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Secret Machines, Dresden Dolls Inject Rothbury With a Bit of Darkness

July 5, 2008 11:45 PM ET

The three members of the Secret Machines, outfitted totally in black, looked as though they might wilt in the midday sun Saturday afternoon at Rothbury. But the trio's droning dirges — best experienced in dingy clubs long after nightfall — proved a nice tonic from the crunchy festival fair. "Alone, Jealous and Stoned" was a swirling, psychedelic monster, driven by drummer/man-beast Josh Garza's earthshaking clatter. "Sad and Lonely," by contrast, slowly emerged from a barbed-wire scrawl of guitar, the group gradually locking into a hypnotic groove.

Over on a neighboring stage the Dresden Dolls didn't shy away from addressing political or social issues during their blistering afternoon set. The pair performed a sneering cover of Fugazi's "Blueprint" because, as drummer-singer Brian Viglione was quick to note, "That band managed to combine political action with beautiful music... and that's what this festival is about." Elsewhere, Amanda Palmer (keyboards-vocals) and Viglione sang about boosting lawn ornaments on the punk cabaret of "Night Reconnaissance" and mimicked a skipping record on the Mattel-meets-Mannequin waltz of "Coin-Operated Boy."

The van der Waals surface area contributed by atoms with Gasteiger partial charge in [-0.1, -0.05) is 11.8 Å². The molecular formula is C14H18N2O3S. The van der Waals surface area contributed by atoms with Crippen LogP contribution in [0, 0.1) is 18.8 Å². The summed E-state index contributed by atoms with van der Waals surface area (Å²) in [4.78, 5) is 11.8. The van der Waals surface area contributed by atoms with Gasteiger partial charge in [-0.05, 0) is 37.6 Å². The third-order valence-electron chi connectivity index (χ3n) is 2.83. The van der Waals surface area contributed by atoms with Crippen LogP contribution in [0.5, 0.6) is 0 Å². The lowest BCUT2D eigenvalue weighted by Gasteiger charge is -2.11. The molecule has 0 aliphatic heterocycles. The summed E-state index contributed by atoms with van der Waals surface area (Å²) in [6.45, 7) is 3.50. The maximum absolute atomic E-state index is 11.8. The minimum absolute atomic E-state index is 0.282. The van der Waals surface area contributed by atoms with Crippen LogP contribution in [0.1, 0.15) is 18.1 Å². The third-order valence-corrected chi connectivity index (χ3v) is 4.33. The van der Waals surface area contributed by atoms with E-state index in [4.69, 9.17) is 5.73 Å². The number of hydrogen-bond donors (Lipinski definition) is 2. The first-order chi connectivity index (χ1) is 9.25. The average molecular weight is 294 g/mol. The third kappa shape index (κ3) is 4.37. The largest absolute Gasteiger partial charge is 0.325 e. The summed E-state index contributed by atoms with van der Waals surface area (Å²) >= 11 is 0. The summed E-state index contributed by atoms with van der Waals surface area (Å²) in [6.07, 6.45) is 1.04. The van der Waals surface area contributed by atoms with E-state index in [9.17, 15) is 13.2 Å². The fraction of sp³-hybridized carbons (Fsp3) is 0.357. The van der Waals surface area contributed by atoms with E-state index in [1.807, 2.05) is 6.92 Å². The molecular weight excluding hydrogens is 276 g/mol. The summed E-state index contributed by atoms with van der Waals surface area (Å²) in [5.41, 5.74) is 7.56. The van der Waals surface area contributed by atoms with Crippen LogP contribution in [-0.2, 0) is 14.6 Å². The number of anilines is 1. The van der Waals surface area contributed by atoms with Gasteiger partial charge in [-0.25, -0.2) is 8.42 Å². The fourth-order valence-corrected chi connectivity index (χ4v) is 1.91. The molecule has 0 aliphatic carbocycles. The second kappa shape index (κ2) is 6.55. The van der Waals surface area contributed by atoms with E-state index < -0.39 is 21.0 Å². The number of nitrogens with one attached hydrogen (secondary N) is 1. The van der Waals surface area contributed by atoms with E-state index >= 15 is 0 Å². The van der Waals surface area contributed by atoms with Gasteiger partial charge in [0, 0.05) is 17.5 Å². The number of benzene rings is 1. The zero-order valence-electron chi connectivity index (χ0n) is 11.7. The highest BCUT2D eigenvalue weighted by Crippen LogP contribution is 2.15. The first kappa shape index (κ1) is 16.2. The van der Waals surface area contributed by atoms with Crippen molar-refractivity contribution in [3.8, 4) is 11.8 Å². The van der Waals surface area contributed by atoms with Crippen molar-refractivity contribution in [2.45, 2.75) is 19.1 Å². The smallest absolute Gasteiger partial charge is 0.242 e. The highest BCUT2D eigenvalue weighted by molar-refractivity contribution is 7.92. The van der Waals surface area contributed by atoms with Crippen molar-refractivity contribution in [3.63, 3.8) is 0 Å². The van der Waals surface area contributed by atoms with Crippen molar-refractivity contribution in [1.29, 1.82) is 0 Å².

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Song Stories

“Whoomp! (There It Is)”

Tag Team | 1993

Cecil Glenn — a.k.a., "D.C." — was a cook at Magic City, a nude dance club in Atlanta, when he first heard women shout "Whoomp — there it is!" Inspired by the party chant, he and partner Steve "Roll'n" Gibson wrote a song around it. Undaunted by label rejections, they borrowed $2,500 from Glenn's parents and pressed 800 singles, which quickly sold out in the Atlanta area. A record deal came soon after. Glenn said the song was meant for positive partying. "If you're going to say 'Whoomp there it is,' and you're doing something negative, we'd rather it not have come out of your mouth."

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